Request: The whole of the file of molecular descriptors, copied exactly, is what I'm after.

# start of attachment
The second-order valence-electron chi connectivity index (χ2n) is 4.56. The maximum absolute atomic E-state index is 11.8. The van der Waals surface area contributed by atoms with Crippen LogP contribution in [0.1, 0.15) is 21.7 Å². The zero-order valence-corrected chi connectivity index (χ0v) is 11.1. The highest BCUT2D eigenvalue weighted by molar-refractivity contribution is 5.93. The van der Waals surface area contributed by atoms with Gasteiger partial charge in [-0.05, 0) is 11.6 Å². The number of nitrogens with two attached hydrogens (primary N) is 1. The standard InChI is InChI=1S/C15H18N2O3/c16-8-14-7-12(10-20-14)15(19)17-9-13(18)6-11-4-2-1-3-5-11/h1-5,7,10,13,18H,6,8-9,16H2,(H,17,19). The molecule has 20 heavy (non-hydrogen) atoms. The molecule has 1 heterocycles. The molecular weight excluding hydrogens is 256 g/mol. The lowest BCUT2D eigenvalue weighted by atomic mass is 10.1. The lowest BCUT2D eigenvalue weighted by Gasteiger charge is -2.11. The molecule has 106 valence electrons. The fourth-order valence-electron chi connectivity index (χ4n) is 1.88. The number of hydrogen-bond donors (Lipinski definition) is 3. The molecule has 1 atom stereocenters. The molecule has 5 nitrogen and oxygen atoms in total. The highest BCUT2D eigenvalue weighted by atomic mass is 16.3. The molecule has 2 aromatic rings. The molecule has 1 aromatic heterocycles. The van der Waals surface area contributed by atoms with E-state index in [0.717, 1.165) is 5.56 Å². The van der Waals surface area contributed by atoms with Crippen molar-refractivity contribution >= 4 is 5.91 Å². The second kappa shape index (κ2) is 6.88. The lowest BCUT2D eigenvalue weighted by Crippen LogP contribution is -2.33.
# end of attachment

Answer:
The second-order valence-electron chi connectivity index (χ2n) is 4.56. The maximum absolute atomic E-state index is 11.8. The van der Waals surface area contributed by atoms with Crippen LogP contribution in [0.1, 0.15) is 21.7 Å². The zero-order valence-corrected chi connectivity index (χ0v) is 11.1. The highest BCUT2D eigenvalue weighted by molar-refractivity contribution is 5.93. The van der Waals surface area contributed by atoms with Gasteiger partial charge in [-0.05, 0) is 11.6 Å². The number of nitrogens with two attached hydrogens (primary N) is 1. The standard InChI is InChI=1S/C15H18N2O3/c16-8-14-7-12(10-20-14)15(19)17-9-13(18)6-11-4-2-1-3-5-11/h1-5,7,10,13,18H,6,8-9,16H2,(H,17,19). The molecule has 20 heavy (non-hydrogen) atoms. The molecule has 1 heterocycles. The molecular weight excluding hydrogens is 256 g/mol. The lowest BCUT2D eigenvalue weighted by atomic mass is 10.1. The lowest BCUT2D eigenvalue weighted by Gasteiger charge is -2.11. The molecule has 106 valence electrons. The fourth-order valence-electron chi connectivity index (χ4n) is 1.88. The number of hydrogen-bond donors (Lipinski definition) is 3. The molecule has 1 atom stereocenters. The molecule has 5 nitrogen and oxygen atoms in total. The highest BCUT2D eigenvalue weighted by atomic mass is 16.3. The molecule has 2 aromatic rings. The molecule has 1 aromatic heterocycles. The van der Waals surface area contributed by atoms with E-state index in [0.717, 1.165) is 5.56 Å². The van der Waals surface area contributed by atoms with Crippen molar-refractivity contribution >= 4 is 5.91 Å². The second kappa shape index (κ2) is 6.88. The lowest BCUT2D eigenvalue weighted by Crippen LogP contribution is -2.33.